Destructoid and Destructive Creations talk about Hatred: Part 2

On the ESRB, No More Heroes, and shits

I’ve heard a few people say that part 1 of our interview with Destructive Creations, the developers of Hatred, was “surprisingly fair”. It’s a shame that some have come to expect that this website, or any other gaming site, would be unfair to game developers, but I understand where the sentiment comes from. Tempers often run high in this new politically charged world of videogames, likely due to how  many of us have been made to be afraid of each other.

It makes me miss the old days when the largest divide you’d likely find between gamers was about console preferences, not stances on social issues. Those old Sega Vs. Nintendo debates might have gotten pretty heated, but they were nothing compared to the long standing hatred that a lot of gamers seem to feel for each other today. It’s probably best not to get to wistful though, as there is no going back to those more innocent times. Not as long as there is money and power to be gained from manipulating gamers into following whatever ideology-of-the-month is trending on Twitter at that moment.

We didn’t talk with Destructive Creations CEO Jarosław Zieliński about any of that, but we did ask him how old he would want his children to be before they first played Hatred, how he feels about the way his studio and his game have been pained by the media, his rumored interest in The Insane Clown Posse, and a lot more. His answers often surprised me, as did the smiles he regularly flashed my way. Thanks again to Mr. Zieliński for the interview. I hope it’s not the last time we have the opportunity to chat.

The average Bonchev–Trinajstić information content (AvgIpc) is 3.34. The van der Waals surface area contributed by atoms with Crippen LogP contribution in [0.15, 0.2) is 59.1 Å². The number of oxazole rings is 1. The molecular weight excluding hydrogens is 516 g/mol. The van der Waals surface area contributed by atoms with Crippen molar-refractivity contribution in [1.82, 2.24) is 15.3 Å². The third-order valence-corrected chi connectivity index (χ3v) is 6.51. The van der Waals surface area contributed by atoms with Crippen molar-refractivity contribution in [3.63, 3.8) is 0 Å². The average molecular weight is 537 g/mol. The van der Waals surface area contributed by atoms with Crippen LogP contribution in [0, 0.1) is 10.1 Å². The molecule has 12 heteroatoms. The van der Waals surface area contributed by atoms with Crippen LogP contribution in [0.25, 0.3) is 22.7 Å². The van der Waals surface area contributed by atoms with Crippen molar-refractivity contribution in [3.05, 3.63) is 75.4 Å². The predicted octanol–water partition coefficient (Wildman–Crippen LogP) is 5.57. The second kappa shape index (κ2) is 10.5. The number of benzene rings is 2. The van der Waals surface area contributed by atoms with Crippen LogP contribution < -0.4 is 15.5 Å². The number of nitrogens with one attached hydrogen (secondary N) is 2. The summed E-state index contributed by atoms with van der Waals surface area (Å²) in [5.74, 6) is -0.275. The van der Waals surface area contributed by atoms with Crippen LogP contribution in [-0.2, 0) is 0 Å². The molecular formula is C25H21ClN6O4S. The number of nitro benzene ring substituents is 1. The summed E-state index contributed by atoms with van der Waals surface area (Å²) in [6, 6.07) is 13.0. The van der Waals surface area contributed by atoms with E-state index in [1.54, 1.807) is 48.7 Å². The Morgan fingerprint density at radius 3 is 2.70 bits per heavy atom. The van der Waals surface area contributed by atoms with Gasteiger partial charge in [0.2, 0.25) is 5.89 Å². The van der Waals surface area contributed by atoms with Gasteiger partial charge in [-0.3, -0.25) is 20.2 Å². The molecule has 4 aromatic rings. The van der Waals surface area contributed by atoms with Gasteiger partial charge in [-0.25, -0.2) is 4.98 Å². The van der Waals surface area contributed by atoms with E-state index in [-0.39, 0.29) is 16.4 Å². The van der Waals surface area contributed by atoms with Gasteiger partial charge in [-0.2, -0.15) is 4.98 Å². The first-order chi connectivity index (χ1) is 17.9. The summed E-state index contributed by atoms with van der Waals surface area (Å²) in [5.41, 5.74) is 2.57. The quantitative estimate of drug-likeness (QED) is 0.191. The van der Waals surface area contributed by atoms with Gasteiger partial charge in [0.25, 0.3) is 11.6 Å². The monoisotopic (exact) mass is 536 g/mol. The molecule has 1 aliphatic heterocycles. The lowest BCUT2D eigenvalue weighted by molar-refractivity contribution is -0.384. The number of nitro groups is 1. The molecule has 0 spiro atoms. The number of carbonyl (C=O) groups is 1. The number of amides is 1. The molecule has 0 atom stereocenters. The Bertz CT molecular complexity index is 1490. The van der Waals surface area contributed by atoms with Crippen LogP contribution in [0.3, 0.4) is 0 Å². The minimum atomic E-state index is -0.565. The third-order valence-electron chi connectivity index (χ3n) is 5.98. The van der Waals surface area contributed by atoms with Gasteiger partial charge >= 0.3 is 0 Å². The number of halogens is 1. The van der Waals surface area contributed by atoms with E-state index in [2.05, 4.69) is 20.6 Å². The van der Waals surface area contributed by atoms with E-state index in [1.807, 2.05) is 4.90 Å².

Destructoid: Why do you think that Hatred game got an AO rating while games like GTA, Hotline Miami and Manhunt received a M? Is there any chance you’ll make changes to the game so that it can get an M rating for consoles and/or be streamed on Twitch?

Jarosław Zieliński (Destructive Creations CEO): The rating we got was premature. It was based only on gameplay video. ESRB didn’t actually played the game. It’s the context of the game that made the rating. We would be better off with M rating, but we didn’t have any influence on the rating company decision.

We rather won’t change the game concept and gameplay, as the game wouldn’t be as it was announced and released on PC.

The most interesting fact is that many believed that it will be so gruesome and scary that even gamers won’t be able to play it because of fear they could have before launching it. And after release, it came out that the game is pretty cool, kind of a horror with some black humor and a bit of a gore. Even some critics admitted that it aint as evil as they thought. Even if we told many times before that we don’t understand people who are expecting “most violent ever”, because it’s simply not the one. That’s the reputation created by media, which gave us giggles sometimes (smiles).